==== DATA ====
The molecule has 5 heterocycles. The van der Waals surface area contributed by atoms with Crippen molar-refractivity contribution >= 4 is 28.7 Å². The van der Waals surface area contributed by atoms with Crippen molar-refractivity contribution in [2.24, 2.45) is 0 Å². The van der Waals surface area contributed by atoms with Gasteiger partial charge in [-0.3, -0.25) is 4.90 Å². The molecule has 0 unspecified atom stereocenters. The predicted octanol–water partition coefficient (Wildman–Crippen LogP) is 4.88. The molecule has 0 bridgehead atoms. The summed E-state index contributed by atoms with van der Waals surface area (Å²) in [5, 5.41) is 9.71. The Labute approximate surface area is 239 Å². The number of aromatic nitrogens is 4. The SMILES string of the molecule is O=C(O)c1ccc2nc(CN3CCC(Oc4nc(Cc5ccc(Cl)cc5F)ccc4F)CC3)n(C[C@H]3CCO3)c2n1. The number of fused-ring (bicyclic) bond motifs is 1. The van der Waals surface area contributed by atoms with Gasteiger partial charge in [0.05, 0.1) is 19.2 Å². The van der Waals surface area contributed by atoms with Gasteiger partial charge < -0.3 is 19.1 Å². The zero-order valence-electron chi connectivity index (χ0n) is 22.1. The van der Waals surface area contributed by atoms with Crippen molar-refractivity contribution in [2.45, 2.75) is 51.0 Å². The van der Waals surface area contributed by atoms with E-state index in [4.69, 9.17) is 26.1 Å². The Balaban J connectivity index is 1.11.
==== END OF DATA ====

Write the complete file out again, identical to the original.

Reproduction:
The molecule has 5 heterocycles. The van der Waals surface area contributed by atoms with Crippen molar-refractivity contribution >= 4 is 28.7 Å². The van der Waals surface area contributed by atoms with Crippen molar-refractivity contribution in [2.24, 2.45) is 0 Å². The van der Waals surface area contributed by atoms with Gasteiger partial charge in [-0.3, -0.25) is 4.90 Å². The molecule has 0 unspecified atom stereocenters. The predicted octanol–water partition coefficient (Wildman–Crippen LogP) is 4.88. The molecule has 0 bridgehead atoms. The summed E-state index contributed by atoms with van der Waals surface area (Å²) in [5, 5.41) is 9.71. The Labute approximate surface area is 239 Å². The number of aromatic nitrogens is 4. The SMILES string of the molecule is O=C(O)c1ccc2nc(CN3CCC(Oc4nc(Cc5ccc(Cl)cc5F)ccc4F)CC3)n(C[C@H]3CCO3)c2n1. The number of fused-ring (bicyclic) bond motifs is 1. The van der Waals surface area contributed by atoms with Gasteiger partial charge in [0.05, 0.1) is 19.2 Å². The van der Waals surface area contributed by atoms with Gasteiger partial charge < -0.3 is 19.1 Å². The zero-order valence-electron chi connectivity index (χ0n) is 22.1. The van der Waals surface area contributed by atoms with Crippen molar-refractivity contribution in [2.45, 2.75) is 51.0 Å². The van der Waals surface area contributed by atoms with E-state index in [4.69, 9.17) is 26.1 Å². The Balaban J connectivity index is 1.11.